When we think about advances in health and wellbeing it is not unusual to place emphasis and importance on new discoveries. However, looking at history offers different perspectives that can spark ideas and provide understanding about current practices.
With this idea in mind, Dr Lillian Smyth from the School of Medicine and Psychology and Dr Georgia Pike-Rowney, Friends' Lecturer and Curator at the ANU Classics Museum, formulated an event to bring researchers from psychology and medicine to the museum to consider health and the human experience through art and history.
“The tour focused on ancient Mediterranean objects in the museum that spoke to the core research interests within the School of Medicine and Psychology including human health and function, inclusive societies and the relationship between communities and health - with expert contexualisation from the tour guides Dr Georgia Pike-Rowney and A/Prof Caillan Davenport,” Dr Smyth advised.
“For example, a set of funerary items, led to a discussion about death, infant mortality, aging, social class, enslavement and society. A set of bronze surgical instruments included discussion of attitudes to medicine, healthcare and doctors; and a set of ancient coins and busts, involved discussion about facial expression, emotion, representations of health, wealth, status and age,” Dr Smyth noted.
Dr Caitlin Pilbeam, a postdoctoral fellow in medicine, explained, “It was an interactive experience where we looked at, learned about, and discussed a range of items, and also got to touch some of them. We examined the beautifully-rendered scale model of Rome and the gnarled surfaces of sarcophagi, and even got to handle the dismembered toe of a smooth marble statue, which was incredibly detailed and surprisingly heavy. It was such a concrete demonstration of how the world is filled with things that people use every day, in the processes of living and dying, illness and wellness.”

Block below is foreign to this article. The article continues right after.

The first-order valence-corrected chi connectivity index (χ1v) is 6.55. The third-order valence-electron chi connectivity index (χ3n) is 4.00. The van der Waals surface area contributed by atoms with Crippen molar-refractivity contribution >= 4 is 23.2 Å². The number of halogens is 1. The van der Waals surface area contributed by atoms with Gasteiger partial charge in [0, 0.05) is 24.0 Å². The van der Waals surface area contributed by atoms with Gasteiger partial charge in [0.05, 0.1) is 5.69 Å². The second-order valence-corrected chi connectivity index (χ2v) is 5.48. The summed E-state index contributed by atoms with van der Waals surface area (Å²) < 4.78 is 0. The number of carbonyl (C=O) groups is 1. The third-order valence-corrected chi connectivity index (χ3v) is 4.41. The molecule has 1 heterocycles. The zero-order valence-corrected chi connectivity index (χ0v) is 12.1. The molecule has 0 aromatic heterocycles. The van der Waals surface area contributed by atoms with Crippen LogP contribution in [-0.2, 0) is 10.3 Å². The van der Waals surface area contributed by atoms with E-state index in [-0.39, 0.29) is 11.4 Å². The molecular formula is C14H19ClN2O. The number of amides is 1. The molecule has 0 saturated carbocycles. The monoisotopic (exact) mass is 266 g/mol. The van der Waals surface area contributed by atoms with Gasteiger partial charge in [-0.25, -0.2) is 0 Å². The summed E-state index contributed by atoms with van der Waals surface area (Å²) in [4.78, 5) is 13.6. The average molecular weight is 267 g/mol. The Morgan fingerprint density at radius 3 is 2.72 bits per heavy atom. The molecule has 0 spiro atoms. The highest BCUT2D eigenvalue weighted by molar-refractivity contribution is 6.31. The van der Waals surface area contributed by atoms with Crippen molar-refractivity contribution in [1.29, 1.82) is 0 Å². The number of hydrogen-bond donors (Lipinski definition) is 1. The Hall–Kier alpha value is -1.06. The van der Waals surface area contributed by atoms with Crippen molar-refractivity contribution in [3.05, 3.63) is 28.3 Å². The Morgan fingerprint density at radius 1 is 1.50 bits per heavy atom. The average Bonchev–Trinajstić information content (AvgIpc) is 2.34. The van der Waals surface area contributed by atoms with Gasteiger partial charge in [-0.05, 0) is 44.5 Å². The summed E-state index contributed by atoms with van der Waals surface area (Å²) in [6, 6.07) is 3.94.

“The tour guides did an excellent job of tracing the connecting sinews between medicine, psychology, and daily life. Bringing psychology and medicine researchers together to engage with this was an excellent way of starting conversations and revealing contrasting and complementary approaches.” Dr Pilbeam added.
Dr Joanne Rathbone, a postdoctoral fellow in psychology said, “As researchers we often focus on the new and unknown, but this event was a great opportunity to look back and see how people used to live, their lifestyles and the ways they looked after their health and communities.”
“The discussions around the model of ancient Rome reminded me of how privileged we are today and all the little things we take for granted, like clean water and plumbing and access to simple essentials like soap, or olive oil which was enormously expensive. It was also interesting to hear about the role that theatre and gathering spaces played in building a sense of community and social cohesion.”
“I’ve always seen medicine and psychology as unique yet complementary, and this event did a great job at highlighting that. Each discipline is equipped to provide important insights into human functioning. I am excited to see what connections and new discoveries emerge within the ANU School of Medicine and Psychology,” Dr Rathbone enthused.